“In Times Like These, You Get A Chance To Show Your Strength.” As Part Of Our 30th Anniversary Issue, Inc. Asked Jim Collins, Author Of ‘Good To Great’ And ‘Built To Last,’ What We Might Expect In The Next 30 Years.
This article is in the form of a conversation between author and Inc. editor-at-large Bo Burlingham and Jim Collins, author of Good To Great and Built To Last. The discussion concerns Collins’ vision of entrepreneurship and what companies and their managers will become over the next 30 years. Readers must initially wrestle with a paradox: Business guru Collins is convinced that we are and increasingly will be facing a world of “big events, big forces, massive storms … ferocious” requiring the need to have a “realistic paranoia” and the ability to “be prepared for what we can’t predict.” At the same time we need an “unwavering faith” in our ability to deal with it all. The source of his optimism is his view of the younger generation beginning to assume leadership roles in business. In his own words, “They have a sense of responsibility and service and a lack of cynicism that is remarkable and wonderful and a collective ethos that is connected technologically.”
These future leaders are epitomized by entrepreneurs who have defined success on a grand scale – Steven Jobs is most often mentioned – and are not just in it for the money but to transform society. They build their business culture around responsibility and performance with “a laser-like focus on doing first things first” and the skill to “know how to sift through the blizzard of information that hits you all the time.”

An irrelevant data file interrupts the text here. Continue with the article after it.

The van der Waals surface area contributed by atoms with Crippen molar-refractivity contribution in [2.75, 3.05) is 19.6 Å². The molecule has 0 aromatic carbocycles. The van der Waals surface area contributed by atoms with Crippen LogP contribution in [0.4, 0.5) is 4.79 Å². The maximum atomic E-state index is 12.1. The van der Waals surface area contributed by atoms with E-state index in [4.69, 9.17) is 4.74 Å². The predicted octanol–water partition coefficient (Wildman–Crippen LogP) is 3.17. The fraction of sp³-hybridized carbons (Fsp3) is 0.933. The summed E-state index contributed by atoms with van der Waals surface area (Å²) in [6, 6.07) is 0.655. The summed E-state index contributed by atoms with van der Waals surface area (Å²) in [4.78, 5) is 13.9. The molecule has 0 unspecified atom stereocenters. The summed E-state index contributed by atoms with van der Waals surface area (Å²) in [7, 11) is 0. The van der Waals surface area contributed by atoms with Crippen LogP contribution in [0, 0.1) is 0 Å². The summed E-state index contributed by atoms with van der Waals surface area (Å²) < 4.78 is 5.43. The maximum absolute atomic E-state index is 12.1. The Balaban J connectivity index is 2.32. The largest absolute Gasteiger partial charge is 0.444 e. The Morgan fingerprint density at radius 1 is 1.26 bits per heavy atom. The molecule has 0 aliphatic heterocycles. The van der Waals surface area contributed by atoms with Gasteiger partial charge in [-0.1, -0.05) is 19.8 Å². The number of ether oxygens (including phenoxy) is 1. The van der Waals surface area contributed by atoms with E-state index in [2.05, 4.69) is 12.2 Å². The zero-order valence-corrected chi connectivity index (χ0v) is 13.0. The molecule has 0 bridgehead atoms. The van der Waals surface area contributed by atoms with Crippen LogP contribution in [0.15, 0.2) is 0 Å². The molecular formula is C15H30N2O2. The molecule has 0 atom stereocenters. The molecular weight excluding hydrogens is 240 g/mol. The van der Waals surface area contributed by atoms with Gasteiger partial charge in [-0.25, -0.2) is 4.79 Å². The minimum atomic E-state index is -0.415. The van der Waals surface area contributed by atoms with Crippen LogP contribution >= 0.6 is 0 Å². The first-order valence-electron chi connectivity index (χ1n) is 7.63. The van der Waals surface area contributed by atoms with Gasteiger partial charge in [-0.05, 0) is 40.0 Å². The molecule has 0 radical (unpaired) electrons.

This sort of entrepreneurship, whether independent or within an established company, is a learnable process that is being helped by a growing variety of “educational mechanisms” emerging to support them, from entrepreneurship courses in business schools to a “robust literature” in books and periodicals. Collins sees this as shifting entrepreneurship away from “building a better mousetrap” toward “developing a better process that will produce many mousetraps over time.” He sees the goal of entrepreneurship moving from building a great company [“Apple is a company with a great computer”] to building a great movement [“Apple is a company from which many things will happen”].
According to Collins, putting computers into the hands of people like the Gen-Yers [who instinctively share these emerging values] will speed this transformation to the point in which the social sector and the business sector begin to blur together. As the social side of the equation grows, Collins sees the nature of power changing from concentrated power to a more diffuse power where managers are forced by both inclination and necessity to use education, communication and consensus-building to lead, rather than imperial mandates.
Source: Bo Burlingham , Inc; April, 2009